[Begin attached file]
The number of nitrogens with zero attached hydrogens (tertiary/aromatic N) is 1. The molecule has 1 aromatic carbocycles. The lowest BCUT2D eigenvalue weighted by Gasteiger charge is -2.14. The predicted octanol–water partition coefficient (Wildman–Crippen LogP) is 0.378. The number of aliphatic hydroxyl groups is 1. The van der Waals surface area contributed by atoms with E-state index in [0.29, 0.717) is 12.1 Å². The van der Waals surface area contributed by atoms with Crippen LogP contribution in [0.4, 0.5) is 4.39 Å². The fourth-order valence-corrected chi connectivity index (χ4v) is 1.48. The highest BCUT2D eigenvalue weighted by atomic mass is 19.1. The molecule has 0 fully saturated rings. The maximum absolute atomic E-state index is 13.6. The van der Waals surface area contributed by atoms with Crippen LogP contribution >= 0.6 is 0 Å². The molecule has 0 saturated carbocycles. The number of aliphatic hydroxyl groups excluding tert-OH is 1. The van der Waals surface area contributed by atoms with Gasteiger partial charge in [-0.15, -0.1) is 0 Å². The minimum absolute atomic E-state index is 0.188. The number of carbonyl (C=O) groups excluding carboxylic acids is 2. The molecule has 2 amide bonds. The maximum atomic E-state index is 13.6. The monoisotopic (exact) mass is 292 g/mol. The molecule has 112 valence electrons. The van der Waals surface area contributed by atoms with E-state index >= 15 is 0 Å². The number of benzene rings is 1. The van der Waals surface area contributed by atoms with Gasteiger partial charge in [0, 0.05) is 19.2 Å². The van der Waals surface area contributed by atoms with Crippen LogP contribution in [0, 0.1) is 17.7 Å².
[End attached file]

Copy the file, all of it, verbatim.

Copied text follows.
The number of nitrogens with zero attached hydrogens (tertiary/aromatic N) is 1. The molecule has 1 aromatic carbocycles. The lowest BCUT2D eigenvalue weighted by Gasteiger charge is -2.14. The predicted octanol–water partition coefficient (Wildman–Crippen LogP) is 0.378. The number of aliphatic hydroxyl groups is 1. The van der Waals surface area contributed by atoms with E-state index in [0.29, 0.717) is 12.1 Å². The van der Waals surface area contributed by atoms with Crippen LogP contribution in [0.4, 0.5) is 4.39 Å². The fourth-order valence-corrected chi connectivity index (χ4v) is 1.48. The highest BCUT2D eigenvalue weighted by atomic mass is 19.1. The molecule has 0 fully saturated rings. The maximum absolute atomic E-state index is 13.6. The van der Waals surface area contributed by atoms with Crippen LogP contribution >= 0.6 is 0 Å². The molecule has 0 saturated carbocycles. The number of aliphatic hydroxyl groups excluding tert-OH is 1. The van der Waals surface area contributed by atoms with Gasteiger partial charge in [-0.15, -0.1) is 0 Å². The minimum absolute atomic E-state index is 0.188. The number of carbonyl (C=O) groups excluding carboxylic acids is 2. The molecule has 2 amide bonds. The maximum atomic E-state index is 13.6. The monoisotopic (exact) mass is 292 g/mol. The molecule has 112 valence electrons. The van der Waals surface area contributed by atoms with E-state index >= 15 is 0 Å². The number of benzene rings is 1. The van der Waals surface area contributed by atoms with Gasteiger partial charge in [0, 0.05) is 19.2 Å². The van der Waals surface area contributed by atoms with Crippen LogP contribution in [0, 0.1) is 17.7 Å².